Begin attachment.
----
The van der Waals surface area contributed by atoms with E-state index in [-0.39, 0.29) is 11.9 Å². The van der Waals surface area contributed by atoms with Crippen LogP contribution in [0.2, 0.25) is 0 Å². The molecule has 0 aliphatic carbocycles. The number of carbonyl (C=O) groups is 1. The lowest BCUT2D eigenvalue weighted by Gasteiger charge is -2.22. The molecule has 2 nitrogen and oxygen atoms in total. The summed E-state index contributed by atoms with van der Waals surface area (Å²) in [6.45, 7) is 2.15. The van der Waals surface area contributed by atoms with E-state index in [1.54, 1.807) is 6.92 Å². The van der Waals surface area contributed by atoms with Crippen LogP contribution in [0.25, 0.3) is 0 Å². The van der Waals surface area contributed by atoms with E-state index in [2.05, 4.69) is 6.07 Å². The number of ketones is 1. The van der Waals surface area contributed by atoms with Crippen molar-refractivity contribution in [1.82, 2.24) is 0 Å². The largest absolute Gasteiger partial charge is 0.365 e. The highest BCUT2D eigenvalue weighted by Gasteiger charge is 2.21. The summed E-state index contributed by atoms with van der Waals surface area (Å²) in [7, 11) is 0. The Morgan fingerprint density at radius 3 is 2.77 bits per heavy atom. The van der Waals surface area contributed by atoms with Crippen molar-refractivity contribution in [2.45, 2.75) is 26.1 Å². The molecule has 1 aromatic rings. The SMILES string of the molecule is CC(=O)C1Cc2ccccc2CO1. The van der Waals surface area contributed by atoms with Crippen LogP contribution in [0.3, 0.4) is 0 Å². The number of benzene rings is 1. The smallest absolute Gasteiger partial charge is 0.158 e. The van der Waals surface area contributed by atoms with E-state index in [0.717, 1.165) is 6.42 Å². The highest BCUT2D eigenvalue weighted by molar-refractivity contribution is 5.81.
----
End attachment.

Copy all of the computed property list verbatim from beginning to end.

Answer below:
The van der Waals surface area contributed by atoms with E-state index in [-0.39, 0.29) is 11.9 Å². The van der Waals surface area contributed by atoms with Crippen LogP contribution in [0.2, 0.25) is 0 Å². The molecule has 0 aliphatic carbocycles. The number of carbonyl (C=O) groups is 1. The lowest BCUT2D eigenvalue weighted by Gasteiger charge is -2.22. The molecule has 2 nitrogen and oxygen atoms in total. The summed E-state index contributed by atoms with van der Waals surface area (Å²) in [6.45, 7) is 2.15. The van der Waals surface area contributed by atoms with E-state index in [1.54, 1.807) is 6.92 Å². The van der Waals surface area contributed by atoms with Crippen LogP contribution in [0.25, 0.3) is 0 Å². The van der Waals surface area contributed by atoms with E-state index in [2.05, 4.69) is 6.07 Å². The number of ketones is 1. The van der Waals surface area contributed by atoms with Crippen molar-refractivity contribution in [1.82, 2.24) is 0 Å². The largest absolute Gasteiger partial charge is 0.365 e. The highest BCUT2D eigenvalue weighted by Gasteiger charge is 2.21. The summed E-state index contributed by atoms with van der Waals surface area (Å²) in [7, 11) is 0. The Morgan fingerprint density at radius 3 is 2.77 bits per heavy atom. The van der Waals surface area contributed by atoms with Crippen molar-refractivity contribution in [2.45, 2.75) is 26.1 Å². The molecule has 1 aromatic rings. The SMILES string of the molecule is CC(=O)C1Cc2ccccc2CO1. The van der Waals surface area contributed by atoms with Crippen LogP contribution in [0.3, 0.4) is 0 Å². The number of benzene rings is 1. The smallest absolute Gasteiger partial charge is 0.158 e. The van der Waals surface area contributed by atoms with E-state index in [0.717, 1.165) is 6.42 Å². The highest BCUT2D eigenvalue weighted by molar-refractivity contribution is 5.81.